The realm of medical treatments has always been complemented by the power of visual evidence, providing clinicians, researchers, and patients with tangible proof of a procedure’s effectiveness. Magnetic Resonance Imaging (MRI) stands at the forefront of this visual exploration. The high-resolution images produced by MRI scanners offer a detailed look into the internal structures of the liver, both before and after histotripsy treatment. Specifically, axial T2-weighted MR images have been invaluable (Figure 1). These images vividly depict the ablation volume, which is the targeted area that underwent histotripsy. The clarity and precision of these images allow medical professionals to ascertain the exact boundaries of the treated area, ensuring that the tumor cells have been effectively disrupted while leaving the surrounding healthy liver tissues untouched.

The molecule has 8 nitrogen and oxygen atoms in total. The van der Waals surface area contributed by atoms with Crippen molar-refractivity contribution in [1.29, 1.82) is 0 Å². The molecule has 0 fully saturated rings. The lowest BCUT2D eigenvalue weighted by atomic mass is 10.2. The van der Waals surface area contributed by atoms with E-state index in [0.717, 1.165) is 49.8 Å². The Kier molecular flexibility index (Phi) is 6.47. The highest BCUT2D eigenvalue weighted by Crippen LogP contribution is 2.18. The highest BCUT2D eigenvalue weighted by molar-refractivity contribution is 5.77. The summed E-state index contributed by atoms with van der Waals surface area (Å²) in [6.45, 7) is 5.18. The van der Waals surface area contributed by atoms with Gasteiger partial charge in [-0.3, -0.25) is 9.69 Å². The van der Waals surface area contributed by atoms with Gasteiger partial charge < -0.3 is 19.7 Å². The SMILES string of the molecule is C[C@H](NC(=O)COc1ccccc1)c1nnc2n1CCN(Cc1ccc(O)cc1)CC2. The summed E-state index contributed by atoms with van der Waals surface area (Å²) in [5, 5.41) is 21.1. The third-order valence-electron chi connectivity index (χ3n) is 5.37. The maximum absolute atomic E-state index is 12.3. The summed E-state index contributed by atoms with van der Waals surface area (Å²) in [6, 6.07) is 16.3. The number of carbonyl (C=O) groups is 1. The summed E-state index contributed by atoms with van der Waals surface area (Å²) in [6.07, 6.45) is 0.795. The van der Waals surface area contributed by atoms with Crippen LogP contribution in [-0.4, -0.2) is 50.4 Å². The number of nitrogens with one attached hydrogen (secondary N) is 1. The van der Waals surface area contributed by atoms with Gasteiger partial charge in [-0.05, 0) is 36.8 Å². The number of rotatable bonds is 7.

Complementing the MRI scans are gross morphological examinations. These examinations, often conducted post-procedure, provide a hands-on, macroscopic view of the liver. They reveal a consistent pattern of tissue disruption within the ablation zone, characterized by a lack of viable hepatocytes, which are the primary cells of the liver. This uniformity in tissue disruption is a testament to histotripsy’s precision, ensuring that the treatment is both thorough and targeted.

Reproduced from